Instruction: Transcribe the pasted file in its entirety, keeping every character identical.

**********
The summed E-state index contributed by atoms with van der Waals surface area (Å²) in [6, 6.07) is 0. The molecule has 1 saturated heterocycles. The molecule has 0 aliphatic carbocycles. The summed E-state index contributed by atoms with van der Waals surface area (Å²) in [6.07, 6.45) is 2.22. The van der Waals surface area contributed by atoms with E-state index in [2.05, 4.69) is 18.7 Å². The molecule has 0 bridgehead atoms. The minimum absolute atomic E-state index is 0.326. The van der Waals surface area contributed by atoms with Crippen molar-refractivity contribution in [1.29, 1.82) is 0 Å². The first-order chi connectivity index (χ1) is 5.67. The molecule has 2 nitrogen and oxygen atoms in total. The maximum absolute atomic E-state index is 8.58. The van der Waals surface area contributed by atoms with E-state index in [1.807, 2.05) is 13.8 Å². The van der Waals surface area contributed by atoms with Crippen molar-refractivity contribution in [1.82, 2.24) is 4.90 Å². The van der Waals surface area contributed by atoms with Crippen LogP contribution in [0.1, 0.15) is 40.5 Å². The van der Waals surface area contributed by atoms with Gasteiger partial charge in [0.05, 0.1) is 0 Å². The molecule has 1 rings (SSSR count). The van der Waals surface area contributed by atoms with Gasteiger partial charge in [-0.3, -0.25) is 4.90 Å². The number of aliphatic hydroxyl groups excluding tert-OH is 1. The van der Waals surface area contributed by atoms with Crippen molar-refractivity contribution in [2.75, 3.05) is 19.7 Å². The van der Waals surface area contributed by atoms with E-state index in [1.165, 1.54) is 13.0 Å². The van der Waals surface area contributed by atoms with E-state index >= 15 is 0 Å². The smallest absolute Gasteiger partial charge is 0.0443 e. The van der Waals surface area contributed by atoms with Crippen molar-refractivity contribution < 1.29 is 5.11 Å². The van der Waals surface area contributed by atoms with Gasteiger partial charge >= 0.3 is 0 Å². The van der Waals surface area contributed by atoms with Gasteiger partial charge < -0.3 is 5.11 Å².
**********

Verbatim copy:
The summed E-state index contributed by atoms with van der Waals surface area (Å²) in [6, 6.07) is 0. The molecule has 1 saturated heterocycles. The molecule has 0 aliphatic carbocycles. The summed E-state index contributed by atoms with van der Waals surface area (Å²) in [6.07, 6.45) is 2.22. The van der Waals surface area contributed by atoms with E-state index in [2.05, 4.69) is 18.7 Å². The molecule has 0 bridgehead atoms. The minimum absolute atomic E-state index is 0.326. The van der Waals surface area contributed by atoms with Crippen molar-refractivity contribution in [1.29, 1.82) is 0 Å². The first-order chi connectivity index (χ1) is 5.67. The molecule has 2 nitrogen and oxygen atoms in total. The maximum absolute atomic E-state index is 8.58. The van der Waals surface area contributed by atoms with E-state index in [1.807, 2.05) is 13.8 Å². The van der Waals surface area contributed by atoms with Crippen molar-refractivity contribution in [1.82, 2.24) is 4.90 Å². The van der Waals surface area contributed by atoms with Crippen LogP contribution in [0.1, 0.15) is 40.5 Å². The van der Waals surface area contributed by atoms with Gasteiger partial charge in [0.05, 0.1) is 0 Å². The molecule has 1 rings (SSSR count). The van der Waals surface area contributed by atoms with Gasteiger partial charge in [-0.3, -0.25) is 4.90 Å². The number of aliphatic hydroxyl groups excluding tert-OH is 1. The van der Waals surface area contributed by atoms with Crippen molar-refractivity contribution in [2.75, 3.05) is 19.7 Å². The van der Waals surface area contributed by atoms with E-state index in [1.165, 1.54) is 13.0 Å². The van der Waals surface area contributed by atoms with E-state index >= 15 is 0 Å². The smallest absolute Gasteiger partial charge is 0.0443 e. The van der Waals surface area contributed by atoms with Crippen molar-refractivity contribution < 1.29 is 5.11 Å². The van der Waals surface area contributed by atoms with Gasteiger partial charge >= 0.3 is 0 Å². The van der Waals surface area contributed by atoms with Gasteiger partial charge < -0.3 is 5.11 Å².